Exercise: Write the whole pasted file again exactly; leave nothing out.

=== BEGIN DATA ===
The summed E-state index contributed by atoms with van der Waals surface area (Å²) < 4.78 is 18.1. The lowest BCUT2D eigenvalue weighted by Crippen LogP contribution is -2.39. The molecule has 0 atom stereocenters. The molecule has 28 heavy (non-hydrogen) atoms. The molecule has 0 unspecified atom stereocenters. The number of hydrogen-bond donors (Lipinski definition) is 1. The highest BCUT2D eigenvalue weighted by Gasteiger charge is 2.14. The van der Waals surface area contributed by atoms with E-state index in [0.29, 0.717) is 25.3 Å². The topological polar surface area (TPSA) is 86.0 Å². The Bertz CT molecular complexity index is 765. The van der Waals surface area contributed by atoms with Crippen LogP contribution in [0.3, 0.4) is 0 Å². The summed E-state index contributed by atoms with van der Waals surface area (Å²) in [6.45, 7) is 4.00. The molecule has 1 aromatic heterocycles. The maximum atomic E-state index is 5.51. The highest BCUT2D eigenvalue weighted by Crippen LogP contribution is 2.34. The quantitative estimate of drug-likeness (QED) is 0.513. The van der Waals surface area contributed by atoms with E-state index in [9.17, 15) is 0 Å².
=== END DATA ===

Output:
The summed E-state index contributed by atoms with van der Waals surface area (Å²) < 4.78 is 18.1. The lowest BCUT2D eigenvalue weighted by Crippen LogP contribution is -2.39. The molecule has 0 atom stereocenters. The molecule has 28 heavy (non-hydrogen) atoms. The molecule has 0 unspecified atom stereocenters. The number of hydrogen-bond donors (Lipinski definition) is 1. The highest BCUT2D eigenvalue weighted by Gasteiger charge is 2.14. The van der Waals surface area contributed by atoms with E-state index in [0.29, 0.717) is 25.3 Å². The topological polar surface area (TPSA) is 86.0 Å². The Bertz CT molecular complexity index is 765. The van der Waals surface area contributed by atoms with Crippen LogP contribution in [0.3, 0.4) is 0 Å². The summed E-state index contributed by atoms with van der Waals surface area (Å²) in [6.45, 7) is 4.00. The molecule has 1 aromatic heterocycles. The maximum atomic E-state index is 5.51. The highest BCUT2D eigenvalue weighted by Crippen LogP contribution is 2.34. The quantitative estimate of drug-likeness (QED) is 0.513. The van der Waals surface area contributed by atoms with E-state index in [9.17, 15) is 0 Å².